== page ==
by Julian Lehnert
A Murgon community hero was recently recognised for half a century of volunteering work for his local ambulance committee at a Darling Downs Hospital and Health Service ceremony in Dalby.
Richard ‘Richie’ O’Neill received an award for 50 years of commitment to the Murgon Local Ambulance Committee on Tuesday 23 November, marking an impressive milestone for the nearly 90-year-old.
The life-long Murgon local started volunteering at his town’s LAC when his mother, Kathleen O’Neill, hung up her boots at the committee after almost 32 years of service.
“When my mother retired from the Committee, I came in to fill her position,” Mr O’Neil said.
“Of course, I’ve always had an admiration for the Ambulance Service, but I’ve never intended for it to be 50 years.
“The way things went, with the changes to the Service that were brought about, enticed me to carry on and not realise how fast the years went by. The 50 years just sort of crept up on me!
“But the more you think about it, you really feel quite proud that you’ve achieved that sort of milestone.”
In his time at the Murgon LAC, Mr O’Neil and his fellow volunteers have seen and embraced a wide range of changes to the service.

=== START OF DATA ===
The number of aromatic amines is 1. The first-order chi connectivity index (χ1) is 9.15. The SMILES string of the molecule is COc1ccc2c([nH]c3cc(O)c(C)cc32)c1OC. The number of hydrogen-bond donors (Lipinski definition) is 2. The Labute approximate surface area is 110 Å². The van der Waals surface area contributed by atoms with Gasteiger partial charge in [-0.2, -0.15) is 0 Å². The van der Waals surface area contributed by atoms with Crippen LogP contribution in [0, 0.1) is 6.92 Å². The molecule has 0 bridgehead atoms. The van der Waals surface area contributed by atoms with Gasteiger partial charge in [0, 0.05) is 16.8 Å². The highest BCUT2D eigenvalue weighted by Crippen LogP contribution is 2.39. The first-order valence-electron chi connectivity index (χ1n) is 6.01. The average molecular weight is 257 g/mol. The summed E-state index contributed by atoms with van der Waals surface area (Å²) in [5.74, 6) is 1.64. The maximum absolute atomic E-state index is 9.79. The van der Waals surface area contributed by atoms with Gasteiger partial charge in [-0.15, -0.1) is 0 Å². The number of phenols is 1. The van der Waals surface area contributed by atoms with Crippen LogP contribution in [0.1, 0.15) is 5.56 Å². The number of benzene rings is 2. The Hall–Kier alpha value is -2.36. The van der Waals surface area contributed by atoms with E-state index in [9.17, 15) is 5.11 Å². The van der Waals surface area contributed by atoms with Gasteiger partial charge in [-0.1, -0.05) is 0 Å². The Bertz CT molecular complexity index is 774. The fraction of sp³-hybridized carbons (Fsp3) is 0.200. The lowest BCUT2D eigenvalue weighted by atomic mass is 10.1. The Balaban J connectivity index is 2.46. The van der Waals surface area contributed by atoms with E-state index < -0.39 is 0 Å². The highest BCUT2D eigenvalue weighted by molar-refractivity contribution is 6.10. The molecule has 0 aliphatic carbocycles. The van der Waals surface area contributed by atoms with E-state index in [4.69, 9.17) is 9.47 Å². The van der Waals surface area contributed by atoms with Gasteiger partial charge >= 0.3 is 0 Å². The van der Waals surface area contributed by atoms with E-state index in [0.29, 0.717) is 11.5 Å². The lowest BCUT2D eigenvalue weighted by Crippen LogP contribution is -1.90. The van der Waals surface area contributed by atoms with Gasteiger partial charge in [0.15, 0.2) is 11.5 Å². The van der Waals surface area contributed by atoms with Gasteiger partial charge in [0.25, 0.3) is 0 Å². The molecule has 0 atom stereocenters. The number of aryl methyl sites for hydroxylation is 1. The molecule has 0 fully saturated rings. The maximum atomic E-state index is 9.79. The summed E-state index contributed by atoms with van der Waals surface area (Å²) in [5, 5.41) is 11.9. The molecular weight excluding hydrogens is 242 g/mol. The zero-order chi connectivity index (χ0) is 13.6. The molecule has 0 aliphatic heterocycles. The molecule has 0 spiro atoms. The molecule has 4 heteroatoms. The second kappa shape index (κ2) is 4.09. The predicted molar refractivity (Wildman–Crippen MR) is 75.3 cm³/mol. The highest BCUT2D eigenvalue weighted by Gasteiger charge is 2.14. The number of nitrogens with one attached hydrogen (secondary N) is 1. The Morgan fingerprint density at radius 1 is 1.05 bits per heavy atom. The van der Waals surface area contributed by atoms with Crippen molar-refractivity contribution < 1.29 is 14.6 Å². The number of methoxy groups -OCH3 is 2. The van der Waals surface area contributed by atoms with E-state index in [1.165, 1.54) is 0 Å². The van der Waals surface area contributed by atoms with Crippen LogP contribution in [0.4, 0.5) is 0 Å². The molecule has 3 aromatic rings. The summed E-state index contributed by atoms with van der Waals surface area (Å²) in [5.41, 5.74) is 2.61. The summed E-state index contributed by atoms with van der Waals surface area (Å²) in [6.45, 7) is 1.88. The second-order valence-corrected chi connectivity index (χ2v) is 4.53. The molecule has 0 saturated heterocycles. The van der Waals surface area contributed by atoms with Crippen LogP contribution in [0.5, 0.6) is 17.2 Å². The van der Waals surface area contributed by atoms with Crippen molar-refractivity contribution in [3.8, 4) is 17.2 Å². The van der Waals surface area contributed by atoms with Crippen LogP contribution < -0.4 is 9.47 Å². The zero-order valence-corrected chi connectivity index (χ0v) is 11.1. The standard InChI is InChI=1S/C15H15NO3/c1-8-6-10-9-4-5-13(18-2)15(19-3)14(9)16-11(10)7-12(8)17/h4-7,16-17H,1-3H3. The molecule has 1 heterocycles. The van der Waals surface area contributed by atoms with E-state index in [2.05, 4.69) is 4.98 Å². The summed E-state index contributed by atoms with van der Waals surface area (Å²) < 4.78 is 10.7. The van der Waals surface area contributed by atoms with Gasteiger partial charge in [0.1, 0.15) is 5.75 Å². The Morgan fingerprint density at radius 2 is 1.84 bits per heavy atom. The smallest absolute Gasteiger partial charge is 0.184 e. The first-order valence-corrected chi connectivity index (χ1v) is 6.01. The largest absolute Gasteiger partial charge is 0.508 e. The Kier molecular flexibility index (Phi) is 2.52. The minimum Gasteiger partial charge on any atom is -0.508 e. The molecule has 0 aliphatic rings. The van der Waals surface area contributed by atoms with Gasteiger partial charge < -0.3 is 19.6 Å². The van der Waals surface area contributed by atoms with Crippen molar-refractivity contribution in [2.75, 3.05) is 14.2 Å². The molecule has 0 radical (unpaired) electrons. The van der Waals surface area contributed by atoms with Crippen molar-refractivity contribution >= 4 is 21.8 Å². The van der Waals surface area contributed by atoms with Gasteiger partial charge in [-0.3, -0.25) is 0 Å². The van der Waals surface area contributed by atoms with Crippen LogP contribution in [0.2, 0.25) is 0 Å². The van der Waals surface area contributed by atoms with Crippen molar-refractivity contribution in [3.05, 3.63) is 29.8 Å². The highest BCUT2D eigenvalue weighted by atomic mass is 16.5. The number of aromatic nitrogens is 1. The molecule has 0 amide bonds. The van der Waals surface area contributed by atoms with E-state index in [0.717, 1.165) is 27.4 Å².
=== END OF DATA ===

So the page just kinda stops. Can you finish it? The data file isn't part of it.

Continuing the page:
His contributions to the LAC include raising money to pay the wages of Murgon’s paramedics, purchasing new vehicles for the ambulance fleet, and instigating work on the Rural Road Numbering System to make the work of first responders easier.
“Over the years, it’s become well-known what the Murgon Ambulance Committee have done for the ambulance staff; paramedics around the state have heard of it,” Mr O’Neil said.
Mr O’Neil and his fellow volunteers at the Murgon LAC are already planning further improvements to the system to keep helping the community; but for the nearly 90-year-old local champion, a well-deserved retirement is around the corner.
“I’m proud of the fact that I was involved in what we have now – we have a world-class ambulance service here in Queensland,” he said.
“That’s what the Committee is about – it’s a link between the actual ambulance service and the community.”